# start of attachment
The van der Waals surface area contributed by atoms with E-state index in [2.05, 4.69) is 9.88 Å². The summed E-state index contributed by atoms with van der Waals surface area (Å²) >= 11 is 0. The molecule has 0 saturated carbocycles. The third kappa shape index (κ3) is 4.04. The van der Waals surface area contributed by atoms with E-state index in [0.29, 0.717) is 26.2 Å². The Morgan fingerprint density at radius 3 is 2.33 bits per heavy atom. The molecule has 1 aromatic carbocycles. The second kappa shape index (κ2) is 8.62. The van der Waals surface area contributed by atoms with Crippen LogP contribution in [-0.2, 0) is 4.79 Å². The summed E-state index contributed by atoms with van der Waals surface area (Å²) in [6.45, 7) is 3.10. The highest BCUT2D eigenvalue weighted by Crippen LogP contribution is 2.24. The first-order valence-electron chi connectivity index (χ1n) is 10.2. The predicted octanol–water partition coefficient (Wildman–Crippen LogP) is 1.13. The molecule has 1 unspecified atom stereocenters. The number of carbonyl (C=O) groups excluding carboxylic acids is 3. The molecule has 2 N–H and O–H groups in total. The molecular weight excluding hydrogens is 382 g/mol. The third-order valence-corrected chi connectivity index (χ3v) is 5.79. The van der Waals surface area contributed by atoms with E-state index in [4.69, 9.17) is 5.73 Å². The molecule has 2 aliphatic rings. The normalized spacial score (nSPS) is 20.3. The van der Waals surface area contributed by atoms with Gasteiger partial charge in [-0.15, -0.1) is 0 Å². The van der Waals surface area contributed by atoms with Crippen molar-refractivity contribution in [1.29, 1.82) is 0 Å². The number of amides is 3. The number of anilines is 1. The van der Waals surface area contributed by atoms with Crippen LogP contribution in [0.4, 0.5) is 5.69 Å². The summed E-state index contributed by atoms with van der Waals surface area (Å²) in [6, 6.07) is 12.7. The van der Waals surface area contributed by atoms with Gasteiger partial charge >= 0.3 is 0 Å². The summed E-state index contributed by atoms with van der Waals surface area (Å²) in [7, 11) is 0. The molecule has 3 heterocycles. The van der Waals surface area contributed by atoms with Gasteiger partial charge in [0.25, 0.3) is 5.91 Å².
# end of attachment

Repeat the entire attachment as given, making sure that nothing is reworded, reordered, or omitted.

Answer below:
The van der Waals surface area contributed by atoms with E-state index in [2.05, 4.69) is 9.88 Å². The summed E-state index contributed by atoms with van der Waals surface area (Å²) >= 11 is 0. The molecule has 0 saturated carbocycles. The third kappa shape index (κ3) is 4.04. The van der Waals surface area contributed by atoms with E-state index in [0.29, 0.717) is 26.2 Å². The Morgan fingerprint density at radius 3 is 2.33 bits per heavy atom. The molecule has 1 aromatic carbocycles. The second kappa shape index (κ2) is 8.62. The van der Waals surface area contributed by atoms with Crippen LogP contribution in [-0.2, 0) is 4.79 Å². The summed E-state index contributed by atoms with van der Waals surface area (Å²) in [6.45, 7) is 3.10. The highest BCUT2D eigenvalue weighted by Crippen LogP contribution is 2.24. The first-order valence-electron chi connectivity index (χ1n) is 10.2. The predicted octanol–water partition coefficient (Wildman–Crippen LogP) is 1.13. The molecule has 1 unspecified atom stereocenters. The number of carbonyl (C=O) groups excluding carboxylic acids is 3. The molecule has 2 N–H and O–H groups in total. The molecular weight excluding hydrogens is 382 g/mol. The third-order valence-corrected chi connectivity index (χ3v) is 5.79. The van der Waals surface area contributed by atoms with E-state index in [4.69, 9.17) is 5.73 Å². The molecule has 2 aliphatic rings. The normalized spacial score (nSPS) is 20.3. The van der Waals surface area contributed by atoms with Gasteiger partial charge in [-0.15, -0.1) is 0 Å². The van der Waals surface area contributed by atoms with Crippen molar-refractivity contribution in [1.29, 1.82) is 0 Å². The number of amides is 3. The number of anilines is 1. The van der Waals surface area contributed by atoms with Crippen LogP contribution in [0.4, 0.5) is 5.69 Å². The summed E-state index contributed by atoms with van der Waals surface area (Å²) in [6, 6.07) is 12.7. The van der Waals surface area contributed by atoms with Gasteiger partial charge >= 0.3 is 0 Å². The summed E-state index contributed by atoms with van der Waals surface area (Å²) in [7, 11) is 0. The molecule has 3 heterocycles. The van der Waals surface area contributed by atoms with Gasteiger partial charge in [0.25, 0.3) is 5.91 Å².